Forbes quoting a Bentley University study, says that 66% of millennials want to become entrepreneurs (though a couple of sentences later it says that by 2013 only 3.6% of those under 30 had done so). On the other hand Rieva Lesonsky, who used to be at Entrepreneur, quotes a Harvard study that says the entrepreneurial route appeals to far fewer millennials. Only 31% of millennials in that study say that starting their own business is very important to them.
Well do they or don’t they?
The key to knowing which millennials may have the fire in their belly to go out actually start their own business may be in a set of characteristics that Alex Charfen, CEO of his own training and consulting company targeting small/medium business owners, calls “the entrepreneurial personality type (EPT).
The Entrepreneurial Personality Type (EPT) begins and ends with momentum, as EPTs are momentum-based beings. This means they are highly attuned to the sensation of moving forward. It affects emotional states and the fundamental understanding of their position in the world. Going forward is elation; going backward is a crushing learning experience; but going nowhere is like dying. Put another way, EPTs are affected by constraint, anything hindering their momentum.
For me personally, this resonates. My own predilection to start businesses throughout my life–an expression of an almost unconscious feeling of compulsion. Keep booking forward. Don’t get stuck looking through the rear view mirror. My energy manifesting as “restlessness,” and a desire to move out of quickly those positions that didn’t possess a huge (and stimulating) element of creation or companies that weren’t oriented to disrupt, to think and do differently…taking as an affront my dare to be counter-cultural, to take advantage of new trends and opportunities in the marketplace to grow business forward.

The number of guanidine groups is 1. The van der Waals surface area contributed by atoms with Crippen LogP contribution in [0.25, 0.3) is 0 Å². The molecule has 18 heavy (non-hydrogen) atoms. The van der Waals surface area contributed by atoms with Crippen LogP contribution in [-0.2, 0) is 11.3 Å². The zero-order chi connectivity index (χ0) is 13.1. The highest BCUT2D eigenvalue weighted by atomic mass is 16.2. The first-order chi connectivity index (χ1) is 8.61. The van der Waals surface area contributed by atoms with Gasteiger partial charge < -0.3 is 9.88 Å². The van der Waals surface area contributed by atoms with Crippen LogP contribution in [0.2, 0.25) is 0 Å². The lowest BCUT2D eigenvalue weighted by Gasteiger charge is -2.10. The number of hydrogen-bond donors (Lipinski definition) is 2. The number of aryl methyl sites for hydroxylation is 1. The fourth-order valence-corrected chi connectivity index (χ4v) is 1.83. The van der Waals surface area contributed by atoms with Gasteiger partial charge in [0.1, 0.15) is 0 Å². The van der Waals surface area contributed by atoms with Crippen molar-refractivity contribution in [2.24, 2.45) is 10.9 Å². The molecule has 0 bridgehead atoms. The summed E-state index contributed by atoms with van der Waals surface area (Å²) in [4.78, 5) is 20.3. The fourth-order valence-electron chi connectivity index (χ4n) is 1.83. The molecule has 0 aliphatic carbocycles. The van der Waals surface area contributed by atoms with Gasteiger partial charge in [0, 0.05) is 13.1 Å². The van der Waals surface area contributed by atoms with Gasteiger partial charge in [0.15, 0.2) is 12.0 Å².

Lesonsky later in the article says that the reason millennials aren’t starting more businesses (or even desiring to do so) comes down to money. Read: student debt. Pointing to the more than 60% of those students polled for the Harvard study who said that it was VERY IMPORTANT to them to be successful in a high paying career. Established companies don’t look to the untried and unknown when innovating but want the tried and true. Even if that means moving backwards or staying put.
You can’t hate on those who decide on the more established route, of course. Especially if you’re getting out of college with a mound of crushing debt, hunting for “that good job,” in what’s been an uneven and slow climb out of the Great Recession.
If on the other hand, constraints crush you. And you feel compelled to take chances on those things that others tell you NOT to, that it’s way too risky. If you thrive in those circumstances even…
Then don’t feel bad for ignoring the reasonable advice to take the path less traveled. There might be an entrepreneur inside of you, with the forward energy to create something exciting and different.